This post was written by Amara L. Alexander, the 2019-20 Albert Einstein Distinguished Educator Fellow at the Library of Congress.
Growing up in Alabama, I heard stories of influential leaders advocating change for African Americans. Many tales were told; however, the heroic actions of the Tuskegee Airmen left a legacy for all to remember. The airmen broke barriers by becoming the first African American military fighter and bomber pilots in the U.S. Armed Forces during World War II. The men trained as pilots, mechanics, air traffic controllers, parachute riggers, navigators, and electrical system specialists at Moton Field located in Tuskegee, Alabama. During a government-sponsored trip, American photographer Toni Frissell captured images of the men highlighting wartime conditions. Using her photographs, introduce students to the Tuskegee Airmen.
Group students into pairs, give each pair one photograph to focus on, and direct them to discuss how this image reflects a step in the engineering design process (EDP): Ask-Imagine-Plan-Create-Improve. Allow time for students to share their responses with their partner, record ideas on a post-it and attach to their image. Using the jigsaw method, group students together based on the step they selected that best represents the photograph. Prompt students to explain their reasoning for choosing that step of the EDP to fellow group mates. Prompt students to share their ideas with the whole class, using these questions as needed:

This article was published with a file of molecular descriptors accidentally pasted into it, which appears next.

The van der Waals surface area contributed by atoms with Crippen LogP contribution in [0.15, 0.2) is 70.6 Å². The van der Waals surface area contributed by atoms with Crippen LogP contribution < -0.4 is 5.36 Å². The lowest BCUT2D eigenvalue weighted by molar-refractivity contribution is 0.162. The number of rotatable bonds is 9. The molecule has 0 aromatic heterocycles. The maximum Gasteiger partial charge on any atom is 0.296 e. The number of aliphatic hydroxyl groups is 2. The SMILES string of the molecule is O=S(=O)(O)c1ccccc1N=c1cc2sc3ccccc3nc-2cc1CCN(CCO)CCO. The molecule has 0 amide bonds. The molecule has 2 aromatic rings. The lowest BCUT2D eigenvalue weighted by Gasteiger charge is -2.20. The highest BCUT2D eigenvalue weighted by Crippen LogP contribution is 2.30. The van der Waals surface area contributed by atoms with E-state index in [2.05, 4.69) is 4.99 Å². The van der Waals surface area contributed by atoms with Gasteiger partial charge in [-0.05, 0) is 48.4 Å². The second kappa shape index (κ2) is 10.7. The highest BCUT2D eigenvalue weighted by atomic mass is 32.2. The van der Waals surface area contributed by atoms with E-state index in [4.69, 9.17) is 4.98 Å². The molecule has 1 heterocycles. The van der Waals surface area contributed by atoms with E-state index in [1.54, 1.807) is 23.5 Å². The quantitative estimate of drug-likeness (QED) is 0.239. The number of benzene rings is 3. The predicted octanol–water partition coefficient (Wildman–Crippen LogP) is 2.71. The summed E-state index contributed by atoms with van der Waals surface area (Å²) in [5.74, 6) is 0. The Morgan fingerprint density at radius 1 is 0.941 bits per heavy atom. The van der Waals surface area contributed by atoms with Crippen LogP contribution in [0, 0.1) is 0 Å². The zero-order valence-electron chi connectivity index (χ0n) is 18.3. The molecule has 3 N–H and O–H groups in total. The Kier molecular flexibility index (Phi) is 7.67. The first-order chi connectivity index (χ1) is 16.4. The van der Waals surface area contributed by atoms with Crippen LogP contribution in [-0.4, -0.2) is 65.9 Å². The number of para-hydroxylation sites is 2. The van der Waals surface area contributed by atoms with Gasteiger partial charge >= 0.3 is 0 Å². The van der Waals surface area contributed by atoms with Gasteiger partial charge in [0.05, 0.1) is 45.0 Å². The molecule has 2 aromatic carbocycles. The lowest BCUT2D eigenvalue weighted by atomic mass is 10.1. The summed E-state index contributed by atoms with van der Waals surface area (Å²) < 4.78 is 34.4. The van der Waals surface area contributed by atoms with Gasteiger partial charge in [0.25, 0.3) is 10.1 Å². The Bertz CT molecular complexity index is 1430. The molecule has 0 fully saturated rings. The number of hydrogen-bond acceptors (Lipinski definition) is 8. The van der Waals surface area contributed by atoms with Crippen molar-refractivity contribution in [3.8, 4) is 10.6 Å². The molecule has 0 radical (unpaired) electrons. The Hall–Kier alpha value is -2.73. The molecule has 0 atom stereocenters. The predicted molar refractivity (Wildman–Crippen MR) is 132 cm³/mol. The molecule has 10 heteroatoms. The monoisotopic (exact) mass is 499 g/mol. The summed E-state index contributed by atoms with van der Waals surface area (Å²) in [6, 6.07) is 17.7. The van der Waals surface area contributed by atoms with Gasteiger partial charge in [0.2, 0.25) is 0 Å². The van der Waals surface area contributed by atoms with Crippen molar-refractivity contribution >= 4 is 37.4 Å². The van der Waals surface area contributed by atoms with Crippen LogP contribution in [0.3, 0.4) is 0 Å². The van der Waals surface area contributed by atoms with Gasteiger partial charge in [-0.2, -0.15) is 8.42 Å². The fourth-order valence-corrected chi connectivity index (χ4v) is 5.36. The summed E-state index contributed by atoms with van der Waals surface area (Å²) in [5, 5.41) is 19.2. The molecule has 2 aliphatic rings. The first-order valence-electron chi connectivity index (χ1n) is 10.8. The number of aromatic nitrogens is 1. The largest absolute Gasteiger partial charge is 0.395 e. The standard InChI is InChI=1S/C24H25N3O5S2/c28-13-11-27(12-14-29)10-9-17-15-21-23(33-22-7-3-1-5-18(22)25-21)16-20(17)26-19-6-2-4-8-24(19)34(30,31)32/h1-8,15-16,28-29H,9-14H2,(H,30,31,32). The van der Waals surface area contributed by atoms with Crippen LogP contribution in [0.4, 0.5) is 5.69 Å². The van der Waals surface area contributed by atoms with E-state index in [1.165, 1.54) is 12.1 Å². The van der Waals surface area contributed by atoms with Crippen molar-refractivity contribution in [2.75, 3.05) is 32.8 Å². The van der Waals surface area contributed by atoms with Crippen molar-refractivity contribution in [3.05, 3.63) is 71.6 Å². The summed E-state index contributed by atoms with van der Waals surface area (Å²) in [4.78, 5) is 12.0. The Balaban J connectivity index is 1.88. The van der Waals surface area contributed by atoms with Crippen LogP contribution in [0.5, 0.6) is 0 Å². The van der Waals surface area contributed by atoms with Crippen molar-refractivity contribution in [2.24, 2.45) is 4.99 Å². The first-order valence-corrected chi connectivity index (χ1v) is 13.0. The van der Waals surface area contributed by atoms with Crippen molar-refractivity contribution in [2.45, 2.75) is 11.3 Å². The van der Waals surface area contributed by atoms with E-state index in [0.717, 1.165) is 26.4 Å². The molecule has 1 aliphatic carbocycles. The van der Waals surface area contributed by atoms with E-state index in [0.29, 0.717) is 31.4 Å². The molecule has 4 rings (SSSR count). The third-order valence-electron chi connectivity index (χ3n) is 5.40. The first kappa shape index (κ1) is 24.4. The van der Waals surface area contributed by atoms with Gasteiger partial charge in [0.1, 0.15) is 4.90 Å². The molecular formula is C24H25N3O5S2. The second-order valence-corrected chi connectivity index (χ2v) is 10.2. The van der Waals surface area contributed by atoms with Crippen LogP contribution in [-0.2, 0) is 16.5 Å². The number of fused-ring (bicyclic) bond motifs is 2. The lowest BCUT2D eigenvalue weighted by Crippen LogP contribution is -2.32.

- Knowing the steps of the EDP, why did you select that step for this picture?
- Describe the details in the photograph that indicate this step in the process.
- What can you learn from examining this image?
- What do you want to know more about concerning this image?
- Could the picture represent another step in the EDP?
Analyzing the photos may pique student interest in learning more about the Tuskegee Airmen. Ask them what questions they have from studying the photographs. Share that the Airmen were deployed to North Africa and Sicily with the mission to escort bomber planes to their targets in Germany and ensure the safety of the bomber pilots return to base. General Benjamin O. Davis, Jr., led the men of Tuskegee in combat. Under Davis’ leadership, the Tuskegee Airmen received high regards for their achievements. Other bomber crews called them “Red Tail Angels” because of the red color on their tail wings. The Airmen were active from 1940-1948. Their legacy continues through the Tuskegee Airmen Incorporated organization. Allow time for students to study the images again. How does the new information change or shape what they see?
Extend this technique for introducing or assessing understanding of the engineering design process. As a challenge, present students with additional photographs of the Tuskegee Airmen so that each image will reflect a step in the engineering design process and direct them to repeat the process of identifying these steps.